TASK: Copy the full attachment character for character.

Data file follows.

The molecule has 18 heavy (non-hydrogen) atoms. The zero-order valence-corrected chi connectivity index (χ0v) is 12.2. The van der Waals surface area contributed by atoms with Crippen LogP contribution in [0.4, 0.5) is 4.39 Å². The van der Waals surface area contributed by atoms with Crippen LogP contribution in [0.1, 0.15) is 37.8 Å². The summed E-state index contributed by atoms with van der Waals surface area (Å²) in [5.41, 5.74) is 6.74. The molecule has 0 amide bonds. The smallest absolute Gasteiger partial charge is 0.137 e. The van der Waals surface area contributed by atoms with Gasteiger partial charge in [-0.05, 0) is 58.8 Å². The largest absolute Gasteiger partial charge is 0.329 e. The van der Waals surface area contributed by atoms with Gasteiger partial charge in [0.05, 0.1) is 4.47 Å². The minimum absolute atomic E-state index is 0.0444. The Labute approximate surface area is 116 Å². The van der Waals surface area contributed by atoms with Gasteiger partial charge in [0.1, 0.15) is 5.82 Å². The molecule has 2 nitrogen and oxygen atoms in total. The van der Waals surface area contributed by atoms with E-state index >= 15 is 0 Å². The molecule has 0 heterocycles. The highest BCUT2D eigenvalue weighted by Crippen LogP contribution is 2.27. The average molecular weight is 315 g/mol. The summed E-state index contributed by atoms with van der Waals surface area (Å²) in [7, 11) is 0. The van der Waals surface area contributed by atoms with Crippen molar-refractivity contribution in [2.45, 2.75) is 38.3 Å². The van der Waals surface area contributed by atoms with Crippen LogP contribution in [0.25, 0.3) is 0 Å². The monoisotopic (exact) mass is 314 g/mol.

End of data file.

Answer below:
The molecule has 18 heavy (non-hydrogen) atoms. The zero-order valence-corrected chi connectivity index (χ0v) is 12.2. The van der Waals surface area contributed by atoms with Crippen LogP contribution in [0.4, 0.5) is 4.39 Å². The van der Waals surface area contributed by atoms with Crippen LogP contribution in [0.1, 0.15) is 37.8 Å². The summed E-state index contributed by atoms with van der Waals surface area (Å²) in [5.41, 5.74) is 6.74. The molecule has 0 amide bonds. The smallest absolute Gasteiger partial charge is 0.137 e. The van der Waals surface area contributed by atoms with Gasteiger partial charge in [-0.05, 0) is 58.8 Å². The largest absolute Gasteiger partial charge is 0.329 e. The van der Waals surface area contributed by atoms with Gasteiger partial charge in [0.05, 0.1) is 4.47 Å². The minimum absolute atomic E-state index is 0.0444. The Labute approximate surface area is 116 Å². The van der Waals surface area contributed by atoms with Gasteiger partial charge in [0.1, 0.15) is 5.82 Å². The molecule has 2 nitrogen and oxygen atoms in total. The van der Waals surface area contributed by atoms with E-state index >= 15 is 0 Å². The molecule has 0 heterocycles. The highest BCUT2D eigenvalue weighted by Crippen LogP contribution is 2.27. The average molecular weight is 315 g/mol. The summed E-state index contributed by atoms with van der Waals surface area (Å²) in [7, 11) is 0. The van der Waals surface area contributed by atoms with Crippen molar-refractivity contribution in [2.45, 2.75) is 38.3 Å². The van der Waals surface area contributed by atoms with Crippen LogP contribution in [0.25, 0.3) is 0 Å². The monoisotopic (exact) mass is 314 g/mol.